Image: Baby Steps by Rory Connell via Flickr under a Creative Commons license.

{ 12 comments… read them below or add one }

Andrea February 12, 2014 at 9:17 am

This is beautiful, Kristen. I have that book on my shelf, waiting to be read. I should get to it! It’s so strange, having a child on the brink of the teen years, the top of his head just grazing the tip of my nose. It’s almost like I can’t reconcile the baby/toddler/boy he was with the man-child he’s becoming…like they’re all different people, who have come and gone in my life, one exchanging himself for the next while I was busy looking the other way. I often remonstrate myself for having not slowed down, paid enough attention during those early years, and then I have to remind myself to slow down and pay attention now. But life keeps galloping by.

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Kristen February 13, 2014 at 1:40 pm

It’s a must read, Andrea. Move it to the top of your list! :)

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Perfecting Motherhood February 13, 2014 at 2:16 am

I think we all have plenty of opportunities to remember our children as babies now and then. As much as I’ve loved my kids since they were born, I don’t really miss the early days, mostly because I love to watch my kids grow, develop their own talents and personality, and enlighten me every day. They often ask me to tell them stories about when they were babies. I love that too. I think I’ll miss these young years more when my kids get older and don’t want to give me a hug, a kiss or a cuddle all the time. I’m not looking forward to that day.

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Kristen February 13, 2014 at 1:41 pm

That makes a lot of sense, Milka. I was never crazy about the sleepless, all-consuming baby days either. And my daughter is still very much a full-time cuddler. When those days disappear? Then I may very well be a mess!

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Lindsey February 13, 2014 at 7:14 am

No. I am not good at this at all. At. All. And what you write brings tears to my eyes, as does even the mention of Katrina’s work. That passage is among my very favorites. xox

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Kristen February 13, 2014 at 1:42 pm

Me too. In my copy of Ordinary Day, it’s underlined, highlighted, and starred! :)

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lisa February 13, 2014 at 3:24 pm

I ran out of tissues at the most inopportune time! This is beautiful. I kept some of my daughter’s baby clothes and now see them on my grand girls! I probably keep more than I need to keep for “memory” sake. Someday when I have to downsize, I’m sure they will need to be given away [sigh].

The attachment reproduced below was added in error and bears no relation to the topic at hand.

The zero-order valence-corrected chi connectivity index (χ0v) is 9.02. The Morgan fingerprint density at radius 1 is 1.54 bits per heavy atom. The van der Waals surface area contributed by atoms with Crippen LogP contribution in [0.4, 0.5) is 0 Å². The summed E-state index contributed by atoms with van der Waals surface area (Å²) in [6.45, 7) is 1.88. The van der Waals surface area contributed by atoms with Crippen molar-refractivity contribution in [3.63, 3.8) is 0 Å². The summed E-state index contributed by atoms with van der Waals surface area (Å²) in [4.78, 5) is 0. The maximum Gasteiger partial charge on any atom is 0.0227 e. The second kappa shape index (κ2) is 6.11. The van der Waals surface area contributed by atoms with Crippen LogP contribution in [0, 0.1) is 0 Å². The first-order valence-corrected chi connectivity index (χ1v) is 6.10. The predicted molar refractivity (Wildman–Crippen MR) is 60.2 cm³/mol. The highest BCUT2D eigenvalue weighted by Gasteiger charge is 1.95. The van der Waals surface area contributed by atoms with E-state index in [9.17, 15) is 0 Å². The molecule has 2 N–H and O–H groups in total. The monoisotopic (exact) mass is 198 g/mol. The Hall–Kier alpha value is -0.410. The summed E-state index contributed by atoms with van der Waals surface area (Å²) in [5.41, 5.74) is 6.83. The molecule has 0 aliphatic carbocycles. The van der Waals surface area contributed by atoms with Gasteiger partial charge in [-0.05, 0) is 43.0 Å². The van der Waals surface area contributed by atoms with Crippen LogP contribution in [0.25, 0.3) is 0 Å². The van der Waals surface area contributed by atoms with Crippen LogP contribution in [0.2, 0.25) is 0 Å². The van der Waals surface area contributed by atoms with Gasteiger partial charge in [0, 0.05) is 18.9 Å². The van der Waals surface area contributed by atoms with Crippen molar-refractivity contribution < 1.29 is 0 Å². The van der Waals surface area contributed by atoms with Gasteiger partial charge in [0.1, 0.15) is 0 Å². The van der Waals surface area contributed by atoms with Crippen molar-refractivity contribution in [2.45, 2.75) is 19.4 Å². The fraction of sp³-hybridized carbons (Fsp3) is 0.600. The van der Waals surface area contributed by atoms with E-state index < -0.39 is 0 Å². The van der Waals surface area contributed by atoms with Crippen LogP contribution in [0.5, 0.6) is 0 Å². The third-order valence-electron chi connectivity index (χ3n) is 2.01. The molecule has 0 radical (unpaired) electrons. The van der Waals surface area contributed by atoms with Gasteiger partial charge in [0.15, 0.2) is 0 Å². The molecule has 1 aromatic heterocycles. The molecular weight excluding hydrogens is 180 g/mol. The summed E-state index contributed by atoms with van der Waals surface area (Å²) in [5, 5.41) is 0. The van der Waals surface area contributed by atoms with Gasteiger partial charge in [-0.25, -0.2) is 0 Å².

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Kristen February 14, 2014 at 2:00 pm

I have a number of dresses of mine (some of which were once my mom’s!) that my daughter wore when she was a baby. I love knowing that your grand babies are wearing your daughter’s clothes too. The circle of clothes! :)

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slamdunks February 13, 2014 at 10:37 pm

Lovely, thanks for sharing Kristen.

I have not reached the most difficult time yet. It will be when no one wants to go to the playground with me or play tag or backyard whiffle ball. Spending time with the kiddos is something that I treasure.

Perhaps all is not lost though–maybe in a few years when that time comes, they will call me grandpa and I’ll still have that opportunity.

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Kristen February 14, 2014 at 2:01 pm

I’ve often heard it say that becoming a grandparent brings all the joy of parenting without as much of the responsibility. Sounds like a good deal to me! :)

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D. A. Wolf February 14, 2014 at 3:27 pm

This is as lovely and poignant as ever. I wish there were clearer memories of my boys when they were little, but it is always surprising how recollections can flood in with the sound of laughter or an aroma in the kitchen or even their voices on the phone.

There are so many challenges to each stage, and at least as many extraordinary “everyday” moments.

Happy Valentine’s Day, Kristen.

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Nina February 15, 2014 at 11:25 pm

I’m where you were at that point. My twins are now nearing one-year-old and I can’t believe it. With my first, we kept looking into the future: “When will he walk?” “When will he talk?”

With the twins (and the last of my kids), I don’t look for those milestones anymore. I just take it as it comes, and relish in each moment knowing how friggin’ quickly they will be gone.

We have also had to donate their smaller baby clothes instead of storing them in huge bins. I don’t try to think about it too much, as then I start thinking about aging and dying and who knows what else when I was just thinking about baby socks :)